Twice a year, the hour change on the clock can be quite a challenging time for some parents and many worry about how they are going to get the little ones to adapt.
However many parents over the years, have told me that it oddly seemed to help reinforce a better sleep pattern and their babies actually slept better! I’m certain that this is more true of the hour change in the autumn, as it will be this Saturday. The baby’s natural sleep patterns and body clock do actually seem to be more suited to the darker evenings promoted by the daylight saving mode from autumn through to spring.
So let’s hope this is true for you and your little one, but here’s some advice to implement and follow if you do experience problems.
If your baby is already sleeping through the night and achieving a full 11/12 hour stretch, then it’s usually quite straight forward to incorporate the hour change without too much disruption. The rule here is the same when travelling through time zones — adapt to the local/new time as soon as possible!
As the clocks go back we gain an extra hour throughout the night and although some babies will do a 13 hour night it’s not expected! So you need to leave your baby in bed for as long as you can in the morning and get him up as close to the normal getting up time at 7 am. Of course, if he’s used to waking at 7 am he won’t know that the clocks have changed and will still wake at his usual time, which will be 6 am on the new timing. However, by leaving him in bed — even though it’s likely he’s awake — and not getting him up until close to 7 am on the new time and carrying on with your normal daily schedule, his body clock, within a matter of days will have adjusted itself and accept the new time fairly easily. It should be fairly easy for the baby’s system to adapt and by giving the feeds at the altered time according to the hour change will help massively.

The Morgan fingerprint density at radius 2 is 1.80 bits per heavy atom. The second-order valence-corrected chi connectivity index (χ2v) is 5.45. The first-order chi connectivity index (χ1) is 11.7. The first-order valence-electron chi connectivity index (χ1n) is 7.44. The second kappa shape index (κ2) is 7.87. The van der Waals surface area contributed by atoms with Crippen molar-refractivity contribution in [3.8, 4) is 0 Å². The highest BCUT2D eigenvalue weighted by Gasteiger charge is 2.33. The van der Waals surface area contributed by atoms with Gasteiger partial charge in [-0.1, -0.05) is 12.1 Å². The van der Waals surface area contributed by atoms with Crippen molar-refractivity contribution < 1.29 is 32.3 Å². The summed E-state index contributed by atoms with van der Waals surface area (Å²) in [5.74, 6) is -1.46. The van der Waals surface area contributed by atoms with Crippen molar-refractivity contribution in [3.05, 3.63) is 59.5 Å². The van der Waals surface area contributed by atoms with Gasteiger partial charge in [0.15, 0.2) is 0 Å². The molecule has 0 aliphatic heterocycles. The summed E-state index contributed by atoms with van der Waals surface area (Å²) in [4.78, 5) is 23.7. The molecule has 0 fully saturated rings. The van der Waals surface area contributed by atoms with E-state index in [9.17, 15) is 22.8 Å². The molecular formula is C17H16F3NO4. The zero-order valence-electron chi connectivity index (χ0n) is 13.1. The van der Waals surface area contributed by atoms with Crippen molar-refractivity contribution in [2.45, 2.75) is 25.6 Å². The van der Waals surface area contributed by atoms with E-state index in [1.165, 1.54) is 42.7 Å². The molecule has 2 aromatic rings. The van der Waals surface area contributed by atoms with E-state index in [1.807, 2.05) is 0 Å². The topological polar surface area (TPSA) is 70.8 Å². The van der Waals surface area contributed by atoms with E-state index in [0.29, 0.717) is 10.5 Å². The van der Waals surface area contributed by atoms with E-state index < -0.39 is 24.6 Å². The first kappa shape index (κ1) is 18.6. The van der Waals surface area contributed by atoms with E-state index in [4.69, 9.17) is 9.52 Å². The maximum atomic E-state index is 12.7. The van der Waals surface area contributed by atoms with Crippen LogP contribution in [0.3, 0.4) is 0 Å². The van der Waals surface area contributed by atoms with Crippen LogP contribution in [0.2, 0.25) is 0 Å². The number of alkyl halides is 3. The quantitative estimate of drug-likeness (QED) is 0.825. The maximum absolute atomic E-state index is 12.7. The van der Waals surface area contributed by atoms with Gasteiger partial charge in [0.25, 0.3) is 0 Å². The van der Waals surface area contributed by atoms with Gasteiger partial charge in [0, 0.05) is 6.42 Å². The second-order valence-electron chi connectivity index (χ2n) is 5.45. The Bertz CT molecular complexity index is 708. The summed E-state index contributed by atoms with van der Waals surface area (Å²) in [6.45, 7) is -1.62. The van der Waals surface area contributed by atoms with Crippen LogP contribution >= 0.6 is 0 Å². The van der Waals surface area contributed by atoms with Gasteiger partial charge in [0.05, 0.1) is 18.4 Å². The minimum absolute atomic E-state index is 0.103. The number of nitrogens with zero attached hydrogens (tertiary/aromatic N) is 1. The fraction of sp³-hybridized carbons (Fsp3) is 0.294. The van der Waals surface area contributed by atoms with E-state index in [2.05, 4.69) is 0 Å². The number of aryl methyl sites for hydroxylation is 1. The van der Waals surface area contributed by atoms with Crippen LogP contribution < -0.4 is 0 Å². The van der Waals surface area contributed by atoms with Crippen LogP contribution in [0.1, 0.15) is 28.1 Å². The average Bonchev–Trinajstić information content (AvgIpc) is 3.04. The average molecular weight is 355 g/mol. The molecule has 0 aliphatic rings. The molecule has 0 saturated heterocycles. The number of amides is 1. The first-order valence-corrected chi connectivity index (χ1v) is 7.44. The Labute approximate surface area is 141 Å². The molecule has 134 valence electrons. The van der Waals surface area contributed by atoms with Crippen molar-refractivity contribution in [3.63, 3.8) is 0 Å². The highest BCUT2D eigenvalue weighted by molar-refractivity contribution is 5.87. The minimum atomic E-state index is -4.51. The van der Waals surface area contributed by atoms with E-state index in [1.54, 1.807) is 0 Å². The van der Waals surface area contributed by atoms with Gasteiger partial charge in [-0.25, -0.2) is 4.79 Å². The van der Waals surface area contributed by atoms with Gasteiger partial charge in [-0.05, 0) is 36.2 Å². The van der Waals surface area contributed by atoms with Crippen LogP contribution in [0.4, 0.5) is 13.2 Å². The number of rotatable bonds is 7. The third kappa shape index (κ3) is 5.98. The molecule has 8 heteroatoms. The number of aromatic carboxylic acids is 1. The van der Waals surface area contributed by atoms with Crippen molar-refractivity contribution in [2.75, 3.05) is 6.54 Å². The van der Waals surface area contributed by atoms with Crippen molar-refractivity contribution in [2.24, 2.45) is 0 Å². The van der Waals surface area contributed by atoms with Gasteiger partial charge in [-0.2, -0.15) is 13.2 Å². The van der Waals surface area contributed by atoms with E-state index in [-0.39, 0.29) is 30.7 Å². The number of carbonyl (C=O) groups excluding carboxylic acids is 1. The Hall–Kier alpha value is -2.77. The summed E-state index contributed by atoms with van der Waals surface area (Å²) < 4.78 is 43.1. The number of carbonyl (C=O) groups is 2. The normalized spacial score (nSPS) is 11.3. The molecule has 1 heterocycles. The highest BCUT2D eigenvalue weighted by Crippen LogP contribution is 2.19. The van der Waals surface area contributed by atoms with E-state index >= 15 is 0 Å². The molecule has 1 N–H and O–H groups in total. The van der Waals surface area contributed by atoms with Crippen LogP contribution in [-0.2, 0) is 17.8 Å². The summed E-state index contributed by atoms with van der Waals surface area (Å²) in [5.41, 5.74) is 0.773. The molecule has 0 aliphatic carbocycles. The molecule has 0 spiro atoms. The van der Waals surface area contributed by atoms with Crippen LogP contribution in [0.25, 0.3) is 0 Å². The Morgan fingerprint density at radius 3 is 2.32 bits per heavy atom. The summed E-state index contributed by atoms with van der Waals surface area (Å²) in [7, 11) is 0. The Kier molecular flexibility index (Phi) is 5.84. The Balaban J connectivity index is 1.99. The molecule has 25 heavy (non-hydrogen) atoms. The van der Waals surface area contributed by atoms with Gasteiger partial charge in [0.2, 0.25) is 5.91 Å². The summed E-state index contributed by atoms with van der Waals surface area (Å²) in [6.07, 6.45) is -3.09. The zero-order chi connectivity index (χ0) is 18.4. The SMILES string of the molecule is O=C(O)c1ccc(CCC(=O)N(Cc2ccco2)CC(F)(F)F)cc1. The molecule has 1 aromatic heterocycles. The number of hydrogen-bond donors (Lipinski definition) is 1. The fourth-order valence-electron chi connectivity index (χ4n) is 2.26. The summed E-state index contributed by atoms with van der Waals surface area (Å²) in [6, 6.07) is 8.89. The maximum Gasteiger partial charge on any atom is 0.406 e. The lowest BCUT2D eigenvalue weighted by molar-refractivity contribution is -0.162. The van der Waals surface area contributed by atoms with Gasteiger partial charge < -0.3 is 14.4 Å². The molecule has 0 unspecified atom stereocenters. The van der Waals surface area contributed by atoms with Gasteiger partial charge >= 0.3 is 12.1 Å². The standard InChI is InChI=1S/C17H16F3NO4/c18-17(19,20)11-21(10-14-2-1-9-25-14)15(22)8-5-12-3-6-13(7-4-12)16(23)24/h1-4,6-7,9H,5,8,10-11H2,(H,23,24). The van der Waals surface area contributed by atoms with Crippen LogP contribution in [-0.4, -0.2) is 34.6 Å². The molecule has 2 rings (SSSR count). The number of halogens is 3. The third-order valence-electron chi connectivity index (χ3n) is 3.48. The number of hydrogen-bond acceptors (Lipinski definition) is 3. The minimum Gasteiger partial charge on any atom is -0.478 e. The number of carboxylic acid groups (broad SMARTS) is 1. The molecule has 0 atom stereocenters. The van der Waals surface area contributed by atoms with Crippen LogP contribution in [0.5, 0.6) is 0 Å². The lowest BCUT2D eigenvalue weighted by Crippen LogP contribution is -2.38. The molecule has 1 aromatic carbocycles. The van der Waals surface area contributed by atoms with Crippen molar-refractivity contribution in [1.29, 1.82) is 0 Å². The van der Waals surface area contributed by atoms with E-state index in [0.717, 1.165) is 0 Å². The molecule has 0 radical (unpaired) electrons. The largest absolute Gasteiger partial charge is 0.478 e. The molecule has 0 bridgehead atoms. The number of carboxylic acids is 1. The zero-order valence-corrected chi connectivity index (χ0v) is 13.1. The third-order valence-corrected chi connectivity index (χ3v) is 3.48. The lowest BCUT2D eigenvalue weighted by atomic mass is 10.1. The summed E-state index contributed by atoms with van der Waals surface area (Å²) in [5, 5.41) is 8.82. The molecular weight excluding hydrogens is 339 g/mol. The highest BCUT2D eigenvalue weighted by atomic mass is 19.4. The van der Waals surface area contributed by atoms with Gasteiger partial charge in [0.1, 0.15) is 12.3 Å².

Some people advise to try and adjust to the hour change by altering bedtime and putting baby to bed either earlier or later depending on which way the hour is changing, but I have generally found it much more effective to adapt to the new time by using the start of the day as above rather than bedtime.
Of course, if your baby at 3 months or older, is not yet sleeping through the night then I would advise the use of the reassurance sleep training technique as detailed in my book The Sensational Baby Sleep Plan.
When a baby is properly sleeping through the night it’s much easier to alter his body clock whether it be to accommodate the hour change or due to time zone travel, by extending or shortening either his 12 hour day or his 12 hour night. His system is naturally programmed to understand that night time is for sleeping and daytime is for feeding and it, therefore, makes it a much easier process to adapt to time changes.
For babies still having night time feeds and are under 3 months it’s quite easy to adapt to the change and just ‘soak up’ the extra hour within the first day by switching to the new timing and resetting your daily schedule accordingly.